The wines from Côte Rotie are among the greatest wines in the world. Côte Rotie translates to “roasted slope” due to the amount of sunshine the steep slopes receive. The appellation is south-facing and not greatly affected by northerly winds, and has a temperate continental climate similar to that of Lyon: winters are mild, summers hot, and rainfall is regular. The “Mediterranean” influence can be felt in the “drying” southerly wind. While it proved resistant to phylloxera and other diseases, the Great War of 1914-1918 claimed 150 winemakers, meaning some of the hillsides fell out of use. In 1960, only 60 hectares of production remained, but the 1980s saw the vineyard’s revival. The appellation was given fresh impetus and acquired international renown. Almost all of the vines are planted on metamorphic rocks: pressure and temperature – which are higher in the south of the appellation – have created three different terroirs: mica schists in the north, Gneiss to the south, and migmatite at the south-eastern tip. In Côte-Rôtie, the parent rock contains a large number of fractures that provide the vines’ roots with access to the water and minerals contained therein.
Terroir: "La Vialliére" is renowned 1-hectare single-vineyard. The parcel is notable for its highly decomposed mica schist soil. This shallow friable soil gives the wine its structure, finesse and exceptional elegance. The average age of vines is 20 years. This wine is only produced in favorable vintages.
Varietal: 95% Syrah complemented by 5% Viognier, adding pretty floral notes. Cote-Rôtie is the only red cru in the Northern Côtes du Rhône to plant Viognier (up to 20%) alongside the Syrah. The Syrah produces quality wines, with rich colors and tannin content. In Côte-Rôtie, viognier complements the Syrah with finesse and aromas.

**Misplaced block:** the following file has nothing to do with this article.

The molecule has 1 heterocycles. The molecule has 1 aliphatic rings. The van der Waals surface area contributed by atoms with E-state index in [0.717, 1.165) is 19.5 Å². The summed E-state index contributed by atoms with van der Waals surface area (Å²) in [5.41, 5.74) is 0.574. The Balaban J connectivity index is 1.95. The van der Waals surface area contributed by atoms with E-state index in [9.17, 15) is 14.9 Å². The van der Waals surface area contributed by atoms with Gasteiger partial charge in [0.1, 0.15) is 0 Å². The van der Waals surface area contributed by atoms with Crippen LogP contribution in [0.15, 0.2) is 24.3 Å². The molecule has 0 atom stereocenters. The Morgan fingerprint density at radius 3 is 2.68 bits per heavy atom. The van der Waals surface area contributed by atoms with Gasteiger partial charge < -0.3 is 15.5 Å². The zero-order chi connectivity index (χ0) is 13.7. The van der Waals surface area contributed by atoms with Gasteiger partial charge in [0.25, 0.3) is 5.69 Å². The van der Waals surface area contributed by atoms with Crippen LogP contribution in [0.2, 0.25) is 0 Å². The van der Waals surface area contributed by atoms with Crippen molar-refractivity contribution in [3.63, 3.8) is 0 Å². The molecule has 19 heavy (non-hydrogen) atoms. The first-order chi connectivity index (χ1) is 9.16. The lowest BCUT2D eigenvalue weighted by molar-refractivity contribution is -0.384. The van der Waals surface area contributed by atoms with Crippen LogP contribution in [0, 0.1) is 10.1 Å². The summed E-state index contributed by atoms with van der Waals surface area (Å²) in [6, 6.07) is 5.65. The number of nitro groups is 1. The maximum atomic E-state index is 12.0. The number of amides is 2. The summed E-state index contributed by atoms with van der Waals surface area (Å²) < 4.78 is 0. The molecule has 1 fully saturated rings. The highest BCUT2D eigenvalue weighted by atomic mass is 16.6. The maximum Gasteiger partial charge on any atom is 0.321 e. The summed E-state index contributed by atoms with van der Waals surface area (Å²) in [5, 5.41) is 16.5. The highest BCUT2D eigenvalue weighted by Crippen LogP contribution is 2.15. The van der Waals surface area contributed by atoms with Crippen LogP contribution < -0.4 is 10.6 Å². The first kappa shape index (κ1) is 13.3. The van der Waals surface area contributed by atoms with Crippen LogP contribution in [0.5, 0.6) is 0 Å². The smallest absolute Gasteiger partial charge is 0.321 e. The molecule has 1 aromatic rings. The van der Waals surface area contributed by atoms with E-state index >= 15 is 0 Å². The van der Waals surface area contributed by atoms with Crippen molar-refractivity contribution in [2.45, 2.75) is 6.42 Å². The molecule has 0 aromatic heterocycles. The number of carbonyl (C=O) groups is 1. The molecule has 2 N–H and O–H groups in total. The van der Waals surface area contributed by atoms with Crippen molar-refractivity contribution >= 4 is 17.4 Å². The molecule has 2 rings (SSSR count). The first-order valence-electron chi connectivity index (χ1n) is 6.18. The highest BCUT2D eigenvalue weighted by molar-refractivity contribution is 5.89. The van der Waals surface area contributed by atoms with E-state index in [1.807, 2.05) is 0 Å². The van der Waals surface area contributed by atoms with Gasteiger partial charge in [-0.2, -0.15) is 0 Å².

Vinification: Severe pruning, leaf plucking, and if necessary a green harvest, to ensure low yields of healthy ripe grapes (AOC authorizes 44hl/ha but Bonserine averages 30-35 hl/ha.) Hand-harvested and sorted three times to select only the best grapes. Fermentation triggered by its own wild yeast. The yeast present naturally on the skin helps the terroir to express itself. At Bonserine, the philosophy is to work "as naturally as possible", both in the vineyard and in the cellar. All vineyard work is conducted following sustainable practices; in all its vineyard farming, no herbicides, chemicals or pesticides are employed. Maceration lasts four weeks; the goal is to do more pump-overs than punch-down in order to extract the noblest tannins. Aged 24 to 30 months in demi-muids (100% new oak).
The main difference between "La Sarrasine" and "La Viallière" is the greater quality of tannins, finesse and elegance provided by "La Viallière". On the mouth, the wine express aromas cigar and violets. Medium to full-bodied, the wine is rich, well concentrated with a great finish.
2013 vintage: The spring was cold and rainy making it hard for the vines to grow. But luckily, great Summer conditions helped the vineyard be back on track. The grapes were harvested late, mid-October, but they express a fantastic phenolic maturity.
Pairing: Ideal with poultry, grilled red meat and cheese.
Score: 94 PointsWine Spectator Author: James Molesworth
Offers a beautiful display of steeped raspberry, crushed plum and blackberry reduction flavors, layered and long, while black tea, anise, warm ganache and Black Forest cake notes fill in the background. Dense and grippy, but keeps a sense of polish, allowing the fruit to sail through the remarkably long finish. Best from 2019 through 2034.
Sporting a glass-staining purple color, the 2013 Cote Rotie la Viallire was mostly destemmed and will spend upwards of two years in a combination of demi-muids and new Burgundy barrels. Plums, smoked meats, licorice and hints of vanilla all emerge from the glass, and this medium to full-bodied, rich, beautifully concentrated effort has high quality tannin and a great finish. Give it a few years to integrate its oak component and enjoy bottles through 2030.
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